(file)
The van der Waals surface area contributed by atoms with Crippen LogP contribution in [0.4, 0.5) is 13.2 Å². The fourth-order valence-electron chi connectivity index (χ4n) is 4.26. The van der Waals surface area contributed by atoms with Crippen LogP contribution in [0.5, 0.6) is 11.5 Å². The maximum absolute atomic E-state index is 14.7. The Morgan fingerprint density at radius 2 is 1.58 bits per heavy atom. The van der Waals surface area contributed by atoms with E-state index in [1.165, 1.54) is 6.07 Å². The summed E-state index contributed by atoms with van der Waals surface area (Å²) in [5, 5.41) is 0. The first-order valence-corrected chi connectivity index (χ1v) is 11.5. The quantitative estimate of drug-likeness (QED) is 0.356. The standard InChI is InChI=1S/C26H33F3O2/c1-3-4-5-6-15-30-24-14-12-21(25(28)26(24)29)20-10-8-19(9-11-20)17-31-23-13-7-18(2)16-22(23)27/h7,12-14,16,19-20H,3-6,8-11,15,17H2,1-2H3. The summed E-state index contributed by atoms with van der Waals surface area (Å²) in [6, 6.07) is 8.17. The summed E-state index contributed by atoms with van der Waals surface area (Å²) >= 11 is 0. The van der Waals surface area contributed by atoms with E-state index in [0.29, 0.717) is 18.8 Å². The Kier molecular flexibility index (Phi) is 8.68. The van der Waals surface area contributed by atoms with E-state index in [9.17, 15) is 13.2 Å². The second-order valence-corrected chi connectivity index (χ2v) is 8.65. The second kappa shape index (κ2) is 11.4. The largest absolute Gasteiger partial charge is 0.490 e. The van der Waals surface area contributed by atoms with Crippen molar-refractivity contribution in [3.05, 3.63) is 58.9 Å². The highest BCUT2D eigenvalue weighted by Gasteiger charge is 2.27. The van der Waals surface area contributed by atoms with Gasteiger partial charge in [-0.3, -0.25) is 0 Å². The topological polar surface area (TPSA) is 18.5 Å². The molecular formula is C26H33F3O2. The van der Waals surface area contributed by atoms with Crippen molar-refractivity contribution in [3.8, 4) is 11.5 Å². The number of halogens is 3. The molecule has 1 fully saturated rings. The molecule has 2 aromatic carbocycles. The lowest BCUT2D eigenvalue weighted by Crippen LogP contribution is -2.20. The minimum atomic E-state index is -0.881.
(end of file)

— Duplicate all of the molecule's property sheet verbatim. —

The van der Waals surface area contributed by atoms with Crippen LogP contribution in [0.4, 0.5) is 13.2 Å². The fourth-order valence-electron chi connectivity index (χ4n) is 4.26. The van der Waals surface area contributed by atoms with Crippen LogP contribution in [0.5, 0.6) is 11.5 Å². The maximum absolute atomic E-state index is 14.7. The Morgan fingerprint density at radius 2 is 1.58 bits per heavy atom. The van der Waals surface area contributed by atoms with E-state index in [1.165, 1.54) is 6.07 Å². The summed E-state index contributed by atoms with van der Waals surface area (Å²) in [5, 5.41) is 0. The first-order valence-corrected chi connectivity index (χ1v) is 11.5. The quantitative estimate of drug-likeness (QED) is 0.356. The standard InChI is InChI=1S/C26H33F3O2/c1-3-4-5-6-15-30-24-14-12-21(25(28)26(24)29)20-10-8-19(9-11-20)17-31-23-13-7-18(2)16-22(23)27/h7,12-14,16,19-20H,3-6,8-11,15,17H2,1-2H3. The summed E-state index contributed by atoms with van der Waals surface area (Å²) in [6, 6.07) is 8.17. The summed E-state index contributed by atoms with van der Waals surface area (Å²) >= 11 is 0. The van der Waals surface area contributed by atoms with E-state index in [0.29, 0.717) is 18.8 Å². The Kier molecular flexibility index (Phi) is 8.68. The van der Waals surface area contributed by atoms with E-state index in [9.17, 15) is 13.2 Å². The second-order valence-corrected chi connectivity index (χ2v) is 8.65. The second kappa shape index (κ2) is 11.4. The largest absolute Gasteiger partial charge is 0.490 e. The van der Waals surface area contributed by atoms with Crippen molar-refractivity contribution in [3.05, 3.63) is 58.9 Å². The highest BCUT2D eigenvalue weighted by Gasteiger charge is 2.27. The van der Waals surface area contributed by atoms with Gasteiger partial charge in [-0.3, -0.25) is 0 Å². The topological polar surface area (TPSA) is 18.5 Å². The molecular formula is C26H33F3O2. The van der Waals surface area contributed by atoms with Crippen molar-refractivity contribution in [3.8, 4) is 11.5 Å². The number of halogens is 3. The molecule has 1 fully saturated rings. The molecule has 2 aromatic carbocycles. The lowest BCUT2D eigenvalue weighted by Crippen LogP contribution is -2.20. The minimum atomic E-state index is -0.881.